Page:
In 1 Corinthians Paul is talking about how people suppress the knowledge of God in nature. He says the result is what he quotes from the Old Testament: “No eye has seen, nor ear has heard, no mind has conceived what God has prepared for those who love him.” Is that because there is nothing to be seen? No, it is there to be seen. We just do not see it. Is that because God has not spoken? No, he has spoken, but we do not hear. Is that because the Gospel cannot be understood by the operation of the human mind? No, the Gospel is the great wisdom of God. But although we have minds, we do not put them to task. So it is perfectly true that if men and women were left by God to general revelation, no one would be saved because no eye would see, no ear would hear, no mind would conceive this wonderful, glorious message of the Gospel.
Last week when I wrote of the foolishness of this world’s wisdom, I spoke about a television series called Cosmos, where Carl Sagan looks at the wonders of creation but cannot see the One who is responsible for it. There is probably no greater contemporary example of what Paul says here in Romans 1 and what he says in 1 Corinthians 1 about the blindness of the human eye where general revelation is concerned. Paul would say that it is not merely the immensity of the universe that ought to point us to a God great enough to create it and to whom we owe allegiance. There is enough evidence even in a snowflake to lead anyone who would think clearly to recognize a divine, Supreme Being who lies behind it and to seek that God out. Yet, though we have eyes in our natural state, like Carl Sagan we cannot see.
The Lord himself taught that, in the parable of the rich man and Lazarus. The rich man in hell said, “Lord, send Lazarus back to my brothers so that they will believe when they see someone who has risen from the dead.” Jesus replied by way of the parable, “No, no, they won’t believe even if one rises from the dead. They have Moses and the prophets. If they will not believe the Word, they won’t believe even though they see a miracle.” This is what Paul is saying to the Corinthians.
The second thing that God does, therefore, is to reveal himself in special ways. This is why theologians speak of special revelation, the revelation that God gives within history and the cosmos. J.I. Packer says this special revelation of God has three parts. First of all, there is a revelation in history because God intervenes in history to do certain things. History is not merely the outworking of human desires and passions. It is that, but it is also the direct result of the outworking of God. God acted in history to send the Lord Jesus Christ to be our Savior, to live, to die, to rise again from the dead. He established the Christian Church in history. There is a sense in which all of that is special revelation.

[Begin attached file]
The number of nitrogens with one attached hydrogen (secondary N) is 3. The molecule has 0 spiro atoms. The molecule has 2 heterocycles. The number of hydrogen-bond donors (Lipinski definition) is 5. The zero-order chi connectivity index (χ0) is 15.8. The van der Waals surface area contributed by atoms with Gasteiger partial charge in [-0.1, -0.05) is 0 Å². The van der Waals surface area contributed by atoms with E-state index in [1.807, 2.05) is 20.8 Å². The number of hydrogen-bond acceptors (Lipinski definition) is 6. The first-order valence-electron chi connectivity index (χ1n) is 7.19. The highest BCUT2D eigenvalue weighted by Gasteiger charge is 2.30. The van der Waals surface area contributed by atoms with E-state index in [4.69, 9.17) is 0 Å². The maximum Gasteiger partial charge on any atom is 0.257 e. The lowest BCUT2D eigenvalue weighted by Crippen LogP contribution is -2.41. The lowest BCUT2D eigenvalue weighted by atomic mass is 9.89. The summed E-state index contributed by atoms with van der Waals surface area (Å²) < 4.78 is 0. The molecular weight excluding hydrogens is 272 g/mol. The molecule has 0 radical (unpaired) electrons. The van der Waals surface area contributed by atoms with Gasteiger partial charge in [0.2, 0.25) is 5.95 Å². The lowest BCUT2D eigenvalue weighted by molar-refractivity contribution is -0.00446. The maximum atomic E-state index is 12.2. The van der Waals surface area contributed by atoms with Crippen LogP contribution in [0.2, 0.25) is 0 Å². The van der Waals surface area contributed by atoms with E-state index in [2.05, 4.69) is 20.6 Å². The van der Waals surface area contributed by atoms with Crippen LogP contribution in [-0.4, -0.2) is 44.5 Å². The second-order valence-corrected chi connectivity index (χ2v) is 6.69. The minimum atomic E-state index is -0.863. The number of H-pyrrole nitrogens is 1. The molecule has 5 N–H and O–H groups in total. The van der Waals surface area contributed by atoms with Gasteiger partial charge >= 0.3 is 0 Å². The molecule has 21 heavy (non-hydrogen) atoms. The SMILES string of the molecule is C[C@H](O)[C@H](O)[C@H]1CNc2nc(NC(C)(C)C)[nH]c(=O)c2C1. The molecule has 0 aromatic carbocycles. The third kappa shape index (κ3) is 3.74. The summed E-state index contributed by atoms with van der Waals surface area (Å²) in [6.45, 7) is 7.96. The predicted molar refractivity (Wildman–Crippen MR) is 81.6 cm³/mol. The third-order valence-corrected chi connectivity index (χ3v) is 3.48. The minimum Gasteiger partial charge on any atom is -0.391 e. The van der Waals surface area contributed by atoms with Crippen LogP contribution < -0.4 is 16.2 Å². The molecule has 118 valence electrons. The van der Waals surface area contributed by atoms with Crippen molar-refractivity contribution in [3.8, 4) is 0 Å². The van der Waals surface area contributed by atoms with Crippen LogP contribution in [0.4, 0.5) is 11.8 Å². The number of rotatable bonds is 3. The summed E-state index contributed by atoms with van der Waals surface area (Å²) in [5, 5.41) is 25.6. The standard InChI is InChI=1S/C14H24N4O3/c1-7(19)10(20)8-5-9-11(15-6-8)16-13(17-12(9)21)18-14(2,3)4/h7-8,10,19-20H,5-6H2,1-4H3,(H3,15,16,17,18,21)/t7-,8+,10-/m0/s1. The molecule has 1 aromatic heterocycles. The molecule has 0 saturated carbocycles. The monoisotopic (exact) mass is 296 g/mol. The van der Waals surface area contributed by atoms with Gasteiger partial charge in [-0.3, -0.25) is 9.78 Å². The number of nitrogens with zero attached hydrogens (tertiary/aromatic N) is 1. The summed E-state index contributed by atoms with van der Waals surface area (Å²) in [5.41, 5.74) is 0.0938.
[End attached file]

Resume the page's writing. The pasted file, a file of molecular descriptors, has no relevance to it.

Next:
“Then,” says Packer, “God also reveals himself specially by writing,” that is, by the Scriptures. At the same time God acts in history, God acts through his holy prophets and apostles. As a result, they produced what we know as the Word of God, the Bible. Through that, God explains what it is that he’s doing in history. He explains what the coming of Jesus Christ, his life, his death, and his resurrection meant, and what he is doing in establishing the church.
Then, Packer says, in the third place, the God who reveals himself in special ways in history and in writing also speaks to the individual mind and the heart in what is called “illumination,” so that as we read we begin to understand what it is that God has done. The interesting thing, however, is that apart from the work of God’s Holy Spirit in our heart, none of us understands that writing. I suppose that is what Paul has in mind when he spells it out, saying, “No eye has seen. No ear has heard. No mind has conceived what God has prepared for those who love him.”